I once had a history teacher who often remarked that for a true historical context a fifty year period from a particular event or transformation is needed.
I also had a Rabbi who once exclaimed that we have two ears. One is to listen to what our grandparents were saying 50 years ago, and the other is to listen to what our grandchildren will be saying in 50 years time.
The Jewish people are living in one of the most dramatic and auspicious eras of human civilisation, yet so caught up in the quagmire of day to day living that we don’t take time to stop and notice the sheer magnitude and pace of change, and what it means for our identity and objectives as Jewish community members.
Fifty years ago, our grandparents were beginning to be confronted by the liberal revolution of the 1960’s. Until that time, tradition was steadfast and the dynamics of the Jewish home remained unchallenged. There was also a post Holocaust generation gap – a lot of old people, the emergence of young families, but not much in between. Of course there was a Jewish State, a victor of two existential wars, still vulnerable in pre 1967 borders. The land was yet to be cultivated and turned into the miraculous agricultural landscape that it has been transformed into. Diaspora Jews did not treat the State as a “birthright” our consider travel to Israel to be an inevitable part of their Jewish upbringing.
From the prism of Tammuz 5772, the Jewish State holds primacy and pride for most Jews everywhere. The vocal minority who reject Jewish nationalism and self-determination are nothing short of “useful idiots” supporting the enemies of Israel. As the centre of the Jewish world, Israel delivers education, modernity, technology, produce, and culture to its Diaspora.
There is also an awakening of Jewish observance and learning. The accessibility of Jewish texts has proliferated in the past decade at a pace that is nothing short of mind blowing. The number of students and the level of commitment to Jewish learning is stronger now, in quantifiable terms, than it has ever been any time in the history of the Jewish people. The youth and vitality of this resurgence is very inspiring.
For those caught up in the day to day monotony, who don’t stop to notice what is happening around us, they are losing their contemporary and future connection to Jewish destiny.
In Perth there are now hundreds of young Jews who identify and uphold their Jewishness. They learn Torah, eat kosher, walk the streets as visible Jews, and create vibrant activities and events. Then there is the older generation, some of whom seem to be embarrassed by public and overt displays of Jewish identity. People who shamelessly eat in non-kosher establishments, pay lip service to Jewish observance, and direct precious community resources away from supporting the critical infrastructure that will be needed to grow and develop the next generation of Perth Jews.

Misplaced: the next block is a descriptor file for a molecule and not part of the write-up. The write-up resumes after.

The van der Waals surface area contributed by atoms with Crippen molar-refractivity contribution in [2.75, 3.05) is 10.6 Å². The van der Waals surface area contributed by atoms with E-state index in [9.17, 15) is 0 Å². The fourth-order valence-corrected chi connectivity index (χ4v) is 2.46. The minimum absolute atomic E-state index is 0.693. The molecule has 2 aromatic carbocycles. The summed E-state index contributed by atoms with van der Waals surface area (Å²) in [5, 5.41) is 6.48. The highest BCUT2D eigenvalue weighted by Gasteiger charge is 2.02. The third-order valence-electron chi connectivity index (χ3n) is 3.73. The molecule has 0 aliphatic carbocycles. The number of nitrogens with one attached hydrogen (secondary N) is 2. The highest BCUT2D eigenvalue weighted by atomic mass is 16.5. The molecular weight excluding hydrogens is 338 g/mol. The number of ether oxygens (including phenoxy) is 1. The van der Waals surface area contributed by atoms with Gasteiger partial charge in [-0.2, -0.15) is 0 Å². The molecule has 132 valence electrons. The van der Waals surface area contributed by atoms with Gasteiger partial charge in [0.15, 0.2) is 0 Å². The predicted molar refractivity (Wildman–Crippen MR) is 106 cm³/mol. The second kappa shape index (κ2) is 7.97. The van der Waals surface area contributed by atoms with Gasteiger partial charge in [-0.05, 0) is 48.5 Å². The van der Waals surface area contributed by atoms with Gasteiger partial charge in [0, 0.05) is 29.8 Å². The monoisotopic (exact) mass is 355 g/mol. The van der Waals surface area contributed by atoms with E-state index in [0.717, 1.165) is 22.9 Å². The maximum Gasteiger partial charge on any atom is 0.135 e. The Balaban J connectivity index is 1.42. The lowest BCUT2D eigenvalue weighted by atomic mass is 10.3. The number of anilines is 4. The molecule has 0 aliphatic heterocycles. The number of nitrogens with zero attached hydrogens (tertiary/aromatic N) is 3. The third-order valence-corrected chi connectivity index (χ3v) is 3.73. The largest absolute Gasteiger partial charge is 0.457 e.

In the year 2062 it is highly doubtful I will be around to see how the generation of my grandchildren will be promulgating the Jewish identity of their own, or building Jewish communal life. I don’t want to be the one that leaves a legacy of wasted resources or attitudinal reticence that stifles their opportunity to further build the Jewish revolution.
As the Perth Jewish community continues to see a new senior generation evolve, and the building of a new generation of young families, the discussion of generational transition will become more important. Leadership succession in many settings will need to be accorded greater priority. Affordability and economic sustainability will make decision making harder, and more targeted. Above all, polarisation of the community will continue to intensify. This can be both negative and positive. However one thing is for sure. There will no longer be the luxury of “sitting on the fence” or “watching from the sideline”. We are moving into an age where every Jewish household will need to make a conscious decision. That is, whether they should move closer to, or further away from the intensive environment of Jewish community living, complete with learning, traditional Jewish observance, involvement in community organisations, and the social connections built by their children.